The Jan. 6 committee voted unanimously on Tuesday to recommend holding former Trump adviser Stephen Bannon in criminal contempt for defying a congressional subpoena.
The vote is likely to instigate a larger legal battle testing the extent of executive privileges claimed by President Trump and whether those protections apply to conversations or advice from private citizens, the Wall Street Journal reports.
“Mr. Bannon will comply with our investigation or he will face the consequences,” Rep. Bennie Thompson, the committee’s chairman, said. “If you’re thinking of following the path Mr. Bannon has gone down, you’re on notice that this is what you’ll face.”
The full House is expected to vote on certifying the contempt resolution on Thursday, referring the matter to the Justice Department for potential prosecution. The Justice Department hasn’t identified how it would act, but said in 2015 that it was open to bringing such prosecutions in some circumstances.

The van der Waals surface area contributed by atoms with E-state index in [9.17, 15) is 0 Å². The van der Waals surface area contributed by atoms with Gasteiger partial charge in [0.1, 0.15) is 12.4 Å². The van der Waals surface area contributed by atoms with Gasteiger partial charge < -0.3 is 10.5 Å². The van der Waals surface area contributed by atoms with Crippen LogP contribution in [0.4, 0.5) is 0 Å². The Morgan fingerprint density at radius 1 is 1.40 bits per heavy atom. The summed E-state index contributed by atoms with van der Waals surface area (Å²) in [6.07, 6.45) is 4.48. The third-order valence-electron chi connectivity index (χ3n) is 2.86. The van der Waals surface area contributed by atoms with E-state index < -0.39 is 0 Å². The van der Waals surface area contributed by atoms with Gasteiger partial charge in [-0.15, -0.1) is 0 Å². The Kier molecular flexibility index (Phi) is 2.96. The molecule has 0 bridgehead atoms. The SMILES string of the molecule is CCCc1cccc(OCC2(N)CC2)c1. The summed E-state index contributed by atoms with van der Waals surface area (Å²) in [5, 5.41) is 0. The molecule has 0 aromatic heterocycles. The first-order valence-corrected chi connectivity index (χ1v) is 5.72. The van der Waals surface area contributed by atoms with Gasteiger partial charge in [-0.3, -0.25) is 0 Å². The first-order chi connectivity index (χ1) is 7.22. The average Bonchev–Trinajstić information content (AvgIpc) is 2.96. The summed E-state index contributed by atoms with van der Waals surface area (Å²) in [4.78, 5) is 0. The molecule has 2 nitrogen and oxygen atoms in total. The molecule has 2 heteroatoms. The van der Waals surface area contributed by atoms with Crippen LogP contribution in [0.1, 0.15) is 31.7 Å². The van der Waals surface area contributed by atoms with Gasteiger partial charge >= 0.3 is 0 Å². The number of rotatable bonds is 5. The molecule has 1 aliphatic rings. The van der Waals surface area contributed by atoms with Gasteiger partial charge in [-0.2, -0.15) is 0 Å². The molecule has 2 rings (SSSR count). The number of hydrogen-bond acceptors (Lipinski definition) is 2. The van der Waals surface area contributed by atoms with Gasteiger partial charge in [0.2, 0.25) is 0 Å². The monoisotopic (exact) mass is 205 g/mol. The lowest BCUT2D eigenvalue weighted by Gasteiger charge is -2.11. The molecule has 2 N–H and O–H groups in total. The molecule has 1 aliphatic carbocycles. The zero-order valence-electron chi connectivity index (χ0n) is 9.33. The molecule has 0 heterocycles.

In the event of a House referral, the Justice Department will “evaluate the matter based on the facts and the law,” Bill Miller, a spokesman for the U.S. Attorney’s Office for the District of Columbia, said.
As previously reported by Human Events News, the Bannon witch hunt came after he informed the panel he would not comply with the subpoena in accordance with direction from Trump, who told former aides and advisers they should not entertain the inquiry.
Under federal law, anyone summoned as a congressional witness who refuses to comply may face a misdemeanor charge with a fine of up to $100,000 and up to a year in jail.